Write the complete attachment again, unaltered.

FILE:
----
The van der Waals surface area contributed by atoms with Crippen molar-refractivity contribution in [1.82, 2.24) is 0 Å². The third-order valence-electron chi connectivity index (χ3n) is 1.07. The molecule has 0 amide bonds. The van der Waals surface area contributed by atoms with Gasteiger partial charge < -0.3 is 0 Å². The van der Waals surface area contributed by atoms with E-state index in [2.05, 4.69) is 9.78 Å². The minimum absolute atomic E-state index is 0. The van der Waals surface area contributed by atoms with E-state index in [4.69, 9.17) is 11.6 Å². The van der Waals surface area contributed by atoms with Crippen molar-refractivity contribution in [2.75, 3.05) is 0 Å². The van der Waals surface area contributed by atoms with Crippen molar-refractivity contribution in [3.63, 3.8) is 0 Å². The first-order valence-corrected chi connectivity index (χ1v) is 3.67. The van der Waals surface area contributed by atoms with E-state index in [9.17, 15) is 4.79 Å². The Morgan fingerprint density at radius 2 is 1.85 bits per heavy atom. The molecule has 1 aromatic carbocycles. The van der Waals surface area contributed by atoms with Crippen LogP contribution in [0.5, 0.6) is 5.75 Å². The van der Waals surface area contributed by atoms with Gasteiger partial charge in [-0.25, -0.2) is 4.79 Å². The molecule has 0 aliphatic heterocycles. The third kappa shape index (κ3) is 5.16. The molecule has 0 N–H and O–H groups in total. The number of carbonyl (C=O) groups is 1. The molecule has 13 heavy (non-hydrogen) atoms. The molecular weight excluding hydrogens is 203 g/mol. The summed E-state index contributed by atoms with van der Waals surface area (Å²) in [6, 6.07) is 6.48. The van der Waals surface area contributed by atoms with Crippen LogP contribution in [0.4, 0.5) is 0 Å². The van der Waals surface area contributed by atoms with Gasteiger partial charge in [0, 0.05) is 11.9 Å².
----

The van der Waals surface area contributed by atoms with Crippen molar-refractivity contribution in [1.82, 2.24) is 0 Å². The third-order valence-electron chi connectivity index (χ3n) is 1.07. The molecule has 0 amide bonds. The van der Waals surface area contributed by atoms with Gasteiger partial charge < -0.3 is 0 Å². The van der Waals surface area contributed by atoms with E-state index in [2.05, 4.69) is 9.78 Å². The minimum absolute atomic E-state index is 0. The van der Waals surface area contributed by atoms with E-state index in [4.69, 9.17) is 11.6 Å². The van der Waals surface area contributed by atoms with Crippen molar-refractivity contribution in [2.75, 3.05) is 0 Å². The van der Waals surface area contributed by atoms with Crippen molar-refractivity contribution in [3.63, 3.8) is 0 Å². The first-order valence-corrected chi connectivity index (χ1v) is 3.67. The van der Waals surface area contributed by atoms with E-state index in [9.17, 15) is 4.79 Å². The Morgan fingerprint density at radius 2 is 1.85 bits per heavy atom. The molecule has 1 aromatic carbocycles. The van der Waals surface area contributed by atoms with Crippen LogP contribution in [0.5, 0.6) is 5.75 Å². The van der Waals surface area contributed by atoms with Gasteiger partial charge in [-0.25, -0.2) is 4.79 Å². The molecule has 0 aliphatic heterocycles. The third kappa shape index (κ3) is 5.16. The molecule has 0 N–H and O–H groups in total. The number of carbonyl (C=O) groups is 1. The molecule has 13 heavy (non-hydrogen) atoms. The molecular weight excluding hydrogens is 203 g/mol. The summed E-state index contributed by atoms with van der Waals surface area (Å²) in [6, 6.07) is 6.48. The van der Waals surface area contributed by atoms with Crippen LogP contribution in [0.4, 0.5) is 0 Å². The van der Waals surface area contributed by atoms with Gasteiger partial charge in [0, 0.05) is 11.9 Å².